Legitimate Public Order
The confusion about this “belonging” is in some ways understandable. The idea that Church and State should be separated—that is, that the Church should not rule the State, nor the State the Church, nor should their respective missions be unnecessarily juridically or financially entangled—is difficult to properly understand in a culture which no longer recognizes the existence of God even as a necessary source of the natural law. Militant atheism denies the natural law, and therefore reason itself, and this eliminates the fundamental basis for legitimate authority in any civil society. On an atheistic reading of our situation, any reflection of God or the natural law in our public life becomes an unreasonable establishment of a specific religion—that is, respect for God—against the desires of those who claim that the non-existence of God is the normal and rational position of unprejudiced minds.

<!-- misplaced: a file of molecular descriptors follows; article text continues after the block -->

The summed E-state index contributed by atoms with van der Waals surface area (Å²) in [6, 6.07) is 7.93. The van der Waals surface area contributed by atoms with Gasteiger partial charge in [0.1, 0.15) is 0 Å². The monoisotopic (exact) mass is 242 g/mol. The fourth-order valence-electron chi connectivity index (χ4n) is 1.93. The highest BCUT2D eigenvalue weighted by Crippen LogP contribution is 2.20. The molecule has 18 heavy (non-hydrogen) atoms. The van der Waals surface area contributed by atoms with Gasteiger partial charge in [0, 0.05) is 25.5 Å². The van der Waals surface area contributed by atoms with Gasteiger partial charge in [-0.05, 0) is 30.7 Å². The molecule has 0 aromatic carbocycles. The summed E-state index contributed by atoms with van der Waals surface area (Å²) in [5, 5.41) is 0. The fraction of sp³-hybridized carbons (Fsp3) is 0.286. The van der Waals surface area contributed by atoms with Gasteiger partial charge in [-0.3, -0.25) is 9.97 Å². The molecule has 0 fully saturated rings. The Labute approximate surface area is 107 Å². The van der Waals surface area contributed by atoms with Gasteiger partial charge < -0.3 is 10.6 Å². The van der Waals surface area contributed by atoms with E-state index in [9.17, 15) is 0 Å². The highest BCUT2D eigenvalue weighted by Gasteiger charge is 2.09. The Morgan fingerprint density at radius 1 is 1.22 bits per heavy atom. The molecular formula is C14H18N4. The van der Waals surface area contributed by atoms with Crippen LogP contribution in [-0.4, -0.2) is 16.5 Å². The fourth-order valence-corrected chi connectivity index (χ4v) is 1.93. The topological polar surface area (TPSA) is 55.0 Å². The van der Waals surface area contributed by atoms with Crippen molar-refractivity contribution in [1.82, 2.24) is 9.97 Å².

But the non-existence of God is little more than the pipe-dream of those who wish to have everything their own way. It is an idea that runs counter to nearly the entire history of man’s reflection on his place in the universe. Indeed, the non-existence of God not only lacks rational support but has to be carefully taught and inculcated to overcome man’s natural inclination to thirst for something beyond himself. Moreover, the non-existence of God carries with it the inevitable removal of any reference to a higher moral law, without which legitimate government (as opposed to the mere tyranny of a particular person or group) is impossible to conceive. For the legitimacy of government, the legitimacy of its purposes or ends, and the legitimacy of the means for which it rules are totally dependent on our rational perception of, at the barest minimum, the natural law. It is within the natural law that we first encounter, in broad terms, the “right” ordering of our human relationships, the distinction between private and public, and the purpose and constraints of the public order itself.